Patrick Sawyer’s Wife fights to claim his Social Security

Patrick Sawyer’s wife is trying to secure social security but is having trouble do to the fact that Nigeria isn’t releasing a death certificate.

Sawyer’s wife and two small children live in the United States in Minnesota.

Patrick Sawyer is known as patent zero in Nigeria, and he not only knowingly brought the virus to the country, but he also infected 19 HCW in which 9 died.

Sawyer treated and cared for his sister in Liberia before she died of the Ebola Virus. His story is one of madness and death that didn’t have to happen.

Sawyer came to the U.S. about 15 years ago from his native Liberia, said his wife, Decontee Sawyer. He got a master’s degree at St. Mary’s University, worked as a group home manager, got married and had three kids.

Sawyer went back to Liberia’s capital, Monrovia, in 2008 and had been travelling between Minnesota and his homeland for years.

“He felt so passionately about Liberia, and really wanted to be part of rebuilding the country,” said Decontee Sawyer, who came to the U.S. from Liberia as a child. “We had had a 14-year civil war and everything was destroyed.”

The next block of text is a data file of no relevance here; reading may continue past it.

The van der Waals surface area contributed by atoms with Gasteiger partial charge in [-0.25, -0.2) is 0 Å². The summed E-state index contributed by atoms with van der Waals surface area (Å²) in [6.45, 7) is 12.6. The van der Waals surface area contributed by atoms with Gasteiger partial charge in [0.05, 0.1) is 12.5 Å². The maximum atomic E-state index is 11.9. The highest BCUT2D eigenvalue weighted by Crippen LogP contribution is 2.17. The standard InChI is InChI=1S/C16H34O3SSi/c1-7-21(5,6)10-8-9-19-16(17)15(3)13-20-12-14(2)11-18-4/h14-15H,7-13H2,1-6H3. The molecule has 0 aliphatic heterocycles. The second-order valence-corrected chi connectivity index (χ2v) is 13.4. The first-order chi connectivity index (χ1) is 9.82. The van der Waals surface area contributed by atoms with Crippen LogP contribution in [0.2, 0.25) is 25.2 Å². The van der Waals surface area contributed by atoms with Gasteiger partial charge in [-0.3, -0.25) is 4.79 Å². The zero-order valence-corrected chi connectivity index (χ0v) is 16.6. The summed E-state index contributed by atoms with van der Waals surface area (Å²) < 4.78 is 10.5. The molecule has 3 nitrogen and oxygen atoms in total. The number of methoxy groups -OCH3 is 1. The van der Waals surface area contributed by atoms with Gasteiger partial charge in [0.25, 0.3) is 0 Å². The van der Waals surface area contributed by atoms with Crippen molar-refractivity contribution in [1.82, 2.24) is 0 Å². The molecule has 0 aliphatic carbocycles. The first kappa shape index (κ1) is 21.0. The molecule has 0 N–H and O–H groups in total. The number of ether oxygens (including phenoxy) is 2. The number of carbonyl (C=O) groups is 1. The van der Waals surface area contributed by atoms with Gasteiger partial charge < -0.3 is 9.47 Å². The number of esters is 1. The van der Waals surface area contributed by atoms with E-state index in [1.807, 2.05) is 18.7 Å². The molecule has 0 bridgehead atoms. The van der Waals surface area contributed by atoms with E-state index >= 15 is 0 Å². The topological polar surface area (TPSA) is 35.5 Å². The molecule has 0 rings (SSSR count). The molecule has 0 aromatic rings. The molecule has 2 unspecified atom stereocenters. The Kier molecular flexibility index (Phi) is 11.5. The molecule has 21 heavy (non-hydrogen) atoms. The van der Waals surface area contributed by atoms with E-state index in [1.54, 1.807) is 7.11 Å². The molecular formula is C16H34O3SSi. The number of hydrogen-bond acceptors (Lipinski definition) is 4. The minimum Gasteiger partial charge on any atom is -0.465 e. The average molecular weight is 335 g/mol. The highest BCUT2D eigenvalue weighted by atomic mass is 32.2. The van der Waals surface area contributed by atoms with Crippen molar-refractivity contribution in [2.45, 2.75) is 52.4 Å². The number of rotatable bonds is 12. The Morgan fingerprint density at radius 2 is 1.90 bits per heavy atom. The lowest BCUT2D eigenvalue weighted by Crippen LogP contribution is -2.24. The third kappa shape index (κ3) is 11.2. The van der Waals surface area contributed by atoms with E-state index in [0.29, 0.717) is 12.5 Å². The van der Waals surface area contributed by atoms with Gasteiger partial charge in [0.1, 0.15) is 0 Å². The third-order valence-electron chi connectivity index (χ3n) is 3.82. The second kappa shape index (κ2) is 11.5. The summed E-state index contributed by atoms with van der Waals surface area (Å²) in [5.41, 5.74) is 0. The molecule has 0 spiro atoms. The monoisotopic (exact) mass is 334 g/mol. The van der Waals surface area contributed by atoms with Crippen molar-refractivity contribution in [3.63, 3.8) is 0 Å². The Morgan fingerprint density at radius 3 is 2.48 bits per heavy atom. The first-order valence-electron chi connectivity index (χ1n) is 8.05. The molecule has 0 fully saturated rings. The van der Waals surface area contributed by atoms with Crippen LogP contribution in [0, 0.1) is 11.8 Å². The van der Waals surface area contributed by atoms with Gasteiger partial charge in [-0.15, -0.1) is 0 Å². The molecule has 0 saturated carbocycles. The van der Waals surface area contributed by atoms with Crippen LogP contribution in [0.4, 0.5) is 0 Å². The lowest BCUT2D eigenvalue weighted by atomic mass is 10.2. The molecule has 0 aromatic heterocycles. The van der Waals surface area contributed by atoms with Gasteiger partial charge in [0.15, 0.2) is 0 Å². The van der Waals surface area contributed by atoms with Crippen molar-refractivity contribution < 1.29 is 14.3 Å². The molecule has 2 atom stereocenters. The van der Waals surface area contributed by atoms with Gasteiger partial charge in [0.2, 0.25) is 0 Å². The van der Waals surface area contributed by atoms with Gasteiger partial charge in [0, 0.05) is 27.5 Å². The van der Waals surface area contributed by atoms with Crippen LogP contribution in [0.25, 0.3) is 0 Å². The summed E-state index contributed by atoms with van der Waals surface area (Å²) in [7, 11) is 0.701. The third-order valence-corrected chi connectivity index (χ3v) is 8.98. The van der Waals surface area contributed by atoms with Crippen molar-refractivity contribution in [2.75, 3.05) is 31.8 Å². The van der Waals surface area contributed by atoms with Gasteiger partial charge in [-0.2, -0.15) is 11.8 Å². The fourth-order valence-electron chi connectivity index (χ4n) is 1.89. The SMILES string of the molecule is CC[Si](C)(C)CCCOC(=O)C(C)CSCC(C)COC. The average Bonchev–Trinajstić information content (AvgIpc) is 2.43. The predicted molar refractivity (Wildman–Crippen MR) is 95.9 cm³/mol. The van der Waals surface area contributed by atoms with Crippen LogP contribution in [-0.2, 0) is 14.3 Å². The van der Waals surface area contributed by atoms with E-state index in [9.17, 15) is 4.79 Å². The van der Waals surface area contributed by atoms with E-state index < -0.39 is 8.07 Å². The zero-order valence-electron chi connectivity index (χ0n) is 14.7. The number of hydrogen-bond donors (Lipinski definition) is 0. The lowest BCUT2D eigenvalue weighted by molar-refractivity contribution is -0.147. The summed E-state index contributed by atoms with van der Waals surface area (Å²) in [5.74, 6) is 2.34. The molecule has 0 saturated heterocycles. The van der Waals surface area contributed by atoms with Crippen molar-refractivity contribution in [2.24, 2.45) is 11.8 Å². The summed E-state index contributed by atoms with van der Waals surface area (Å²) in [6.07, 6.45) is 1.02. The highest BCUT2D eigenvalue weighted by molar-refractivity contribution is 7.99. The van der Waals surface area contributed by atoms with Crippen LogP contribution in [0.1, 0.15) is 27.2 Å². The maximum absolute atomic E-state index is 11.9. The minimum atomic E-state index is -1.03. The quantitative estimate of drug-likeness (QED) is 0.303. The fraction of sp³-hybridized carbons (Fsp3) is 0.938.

Patrick’s wife, Decontee Sawyer believes Nigerian officials blame her husband for the outbreak in their country and the deaths that followed. At a conference in August, Nigerian President Goodluck Jonathan called Sawyer a “crazy man” for traveling to Nigeria and bringing Ebola with him.

“They are angry at Patrick. And so that anger is still there, even though he’s dead now,” she said.

Although it is all speculation at this point, it does seem that if Nigeria is blaming Sawyer for the outbreak, they are just in doing so.

A Social Security spokeswoman in Chicago says the agency can’t discuss details of specific cases. But officials here in Minnesota are hopeful that they can move the process forward, even from thousands of miles away.

Details are pending…

The following two tabs change content below.
Dan Mullin is an active writer and editor for the Pluto Daily who covered the 2014 Ebola Outbreak. Mullin attended the Wake Forest School of Medicine before leaving to pursue his lifelong science goal of allowing humans to live forever via a computer/brain transfer.